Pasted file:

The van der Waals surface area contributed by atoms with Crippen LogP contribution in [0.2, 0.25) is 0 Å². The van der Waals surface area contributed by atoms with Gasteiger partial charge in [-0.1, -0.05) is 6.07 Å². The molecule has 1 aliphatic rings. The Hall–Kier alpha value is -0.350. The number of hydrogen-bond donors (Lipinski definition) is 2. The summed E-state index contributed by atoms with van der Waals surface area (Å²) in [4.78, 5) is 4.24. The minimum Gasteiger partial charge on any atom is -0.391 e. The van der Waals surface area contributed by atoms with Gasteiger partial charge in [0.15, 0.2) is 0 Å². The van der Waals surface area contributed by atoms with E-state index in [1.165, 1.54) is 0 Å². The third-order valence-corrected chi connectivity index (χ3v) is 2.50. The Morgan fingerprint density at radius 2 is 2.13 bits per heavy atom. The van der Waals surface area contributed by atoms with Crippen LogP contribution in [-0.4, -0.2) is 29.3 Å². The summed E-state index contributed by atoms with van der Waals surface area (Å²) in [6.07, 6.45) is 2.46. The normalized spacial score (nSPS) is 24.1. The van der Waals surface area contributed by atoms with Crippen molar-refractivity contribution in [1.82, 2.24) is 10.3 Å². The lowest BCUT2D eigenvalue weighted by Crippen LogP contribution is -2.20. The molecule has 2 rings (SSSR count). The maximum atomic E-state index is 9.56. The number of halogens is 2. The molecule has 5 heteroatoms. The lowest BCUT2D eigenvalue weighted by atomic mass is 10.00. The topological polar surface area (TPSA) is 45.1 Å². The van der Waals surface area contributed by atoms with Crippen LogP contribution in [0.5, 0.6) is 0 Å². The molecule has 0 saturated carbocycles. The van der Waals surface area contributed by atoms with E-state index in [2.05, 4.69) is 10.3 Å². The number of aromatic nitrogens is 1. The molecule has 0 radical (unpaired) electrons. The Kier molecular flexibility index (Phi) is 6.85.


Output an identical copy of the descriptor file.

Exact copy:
The van der Waals surface area contributed by atoms with Crippen LogP contribution in [0.2, 0.25) is 0 Å². The van der Waals surface area contributed by atoms with Gasteiger partial charge in [-0.1, -0.05) is 6.07 Å². The molecule has 1 aliphatic rings. The Hall–Kier alpha value is -0.350. The number of hydrogen-bond donors (Lipinski definition) is 2. The summed E-state index contributed by atoms with van der Waals surface area (Å²) in [4.78, 5) is 4.24. The minimum Gasteiger partial charge on any atom is -0.391 e. The van der Waals surface area contributed by atoms with Gasteiger partial charge in [0.15, 0.2) is 0 Å². The van der Waals surface area contributed by atoms with E-state index in [1.165, 1.54) is 0 Å². The third-order valence-corrected chi connectivity index (χ3v) is 2.50. The Morgan fingerprint density at radius 2 is 2.13 bits per heavy atom. The van der Waals surface area contributed by atoms with Crippen LogP contribution in [-0.4, -0.2) is 29.3 Å². The summed E-state index contributed by atoms with van der Waals surface area (Å²) in [6.07, 6.45) is 2.46. The normalized spacial score (nSPS) is 24.1. The van der Waals surface area contributed by atoms with Crippen molar-refractivity contribution in [1.82, 2.24) is 10.3 Å². The lowest BCUT2D eigenvalue weighted by Crippen LogP contribution is -2.20. The molecule has 2 rings (SSSR count). The maximum atomic E-state index is 9.56. The number of halogens is 2. The molecule has 5 heteroatoms. The lowest BCUT2D eigenvalue weighted by atomic mass is 10.00. The topological polar surface area (TPSA) is 45.1 Å². The van der Waals surface area contributed by atoms with Crippen LogP contribution in [0.5, 0.6) is 0 Å². The molecule has 0 saturated carbocycles. The van der Waals surface area contributed by atoms with E-state index in [2.05, 4.69) is 10.3 Å². The number of aromatic nitrogens is 1. The molecule has 0 radical (unpaired) electrons. The Kier molecular flexibility index (Phi) is 6.85.